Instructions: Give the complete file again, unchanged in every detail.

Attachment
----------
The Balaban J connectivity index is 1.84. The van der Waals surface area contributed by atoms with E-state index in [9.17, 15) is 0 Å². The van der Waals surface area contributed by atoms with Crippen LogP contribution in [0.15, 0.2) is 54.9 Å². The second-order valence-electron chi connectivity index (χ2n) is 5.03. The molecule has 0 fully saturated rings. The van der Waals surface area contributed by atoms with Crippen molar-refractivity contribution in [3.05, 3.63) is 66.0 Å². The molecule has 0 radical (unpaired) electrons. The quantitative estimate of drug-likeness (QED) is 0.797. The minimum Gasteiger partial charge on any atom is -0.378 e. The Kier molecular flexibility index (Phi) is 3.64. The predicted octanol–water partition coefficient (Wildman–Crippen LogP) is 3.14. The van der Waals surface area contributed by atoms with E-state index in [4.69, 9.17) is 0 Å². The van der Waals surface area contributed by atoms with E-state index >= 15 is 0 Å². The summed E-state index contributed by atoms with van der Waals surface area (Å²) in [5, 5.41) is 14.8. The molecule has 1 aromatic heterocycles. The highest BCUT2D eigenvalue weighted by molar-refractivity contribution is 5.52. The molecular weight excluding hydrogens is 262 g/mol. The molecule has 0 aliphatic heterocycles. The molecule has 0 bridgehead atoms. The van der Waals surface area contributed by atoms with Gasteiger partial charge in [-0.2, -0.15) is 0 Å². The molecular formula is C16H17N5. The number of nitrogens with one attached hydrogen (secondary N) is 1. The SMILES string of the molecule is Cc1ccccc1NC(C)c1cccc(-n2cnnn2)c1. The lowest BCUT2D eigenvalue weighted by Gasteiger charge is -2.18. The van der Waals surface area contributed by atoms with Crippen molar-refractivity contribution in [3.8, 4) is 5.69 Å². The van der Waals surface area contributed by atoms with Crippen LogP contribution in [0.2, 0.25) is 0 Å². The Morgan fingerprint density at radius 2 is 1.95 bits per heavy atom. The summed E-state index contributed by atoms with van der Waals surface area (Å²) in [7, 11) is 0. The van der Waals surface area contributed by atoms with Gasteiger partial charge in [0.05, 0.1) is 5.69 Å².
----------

The Balaban J connectivity index is 1.84. The van der Waals surface area contributed by atoms with E-state index in [9.17, 15) is 0 Å². The van der Waals surface area contributed by atoms with Crippen LogP contribution in [0.15, 0.2) is 54.9 Å². The second-order valence-electron chi connectivity index (χ2n) is 5.03. The molecule has 0 fully saturated rings. The van der Waals surface area contributed by atoms with Crippen molar-refractivity contribution in [3.05, 3.63) is 66.0 Å². The molecule has 0 radical (unpaired) electrons. The quantitative estimate of drug-likeness (QED) is 0.797. The minimum Gasteiger partial charge on any atom is -0.378 e. The Kier molecular flexibility index (Phi) is 3.64. The predicted octanol–water partition coefficient (Wildman–Crippen LogP) is 3.14. The van der Waals surface area contributed by atoms with E-state index in [4.69, 9.17) is 0 Å². The van der Waals surface area contributed by atoms with E-state index >= 15 is 0 Å². The summed E-state index contributed by atoms with van der Waals surface area (Å²) in [5, 5.41) is 14.8. The molecule has 1 aromatic heterocycles. The highest BCUT2D eigenvalue weighted by molar-refractivity contribution is 5.52. The molecular weight excluding hydrogens is 262 g/mol. The molecule has 0 aliphatic heterocycles. The molecule has 0 bridgehead atoms. The van der Waals surface area contributed by atoms with Gasteiger partial charge in [-0.2, -0.15) is 0 Å². The molecular formula is C16H17N5. The number of nitrogens with one attached hydrogen (secondary N) is 1. The SMILES string of the molecule is Cc1ccccc1NC(C)c1cccc(-n2cnnn2)c1. The lowest BCUT2D eigenvalue weighted by Gasteiger charge is -2.18. The van der Waals surface area contributed by atoms with Crippen molar-refractivity contribution in [3.8, 4) is 5.69 Å². The van der Waals surface area contributed by atoms with Crippen LogP contribution in [0.2, 0.25) is 0 Å². The Morgan fingerprint density at radius 2 is 1.95 bits per heavy atom. The summed E-state index contributed by atoms with van der Waals surface area (Å²) in [7, 11) is 0. The van der Waals surface area contributed by atoms with Gasteiger partial charge in [0.05, 0.1) is 5.69 Å².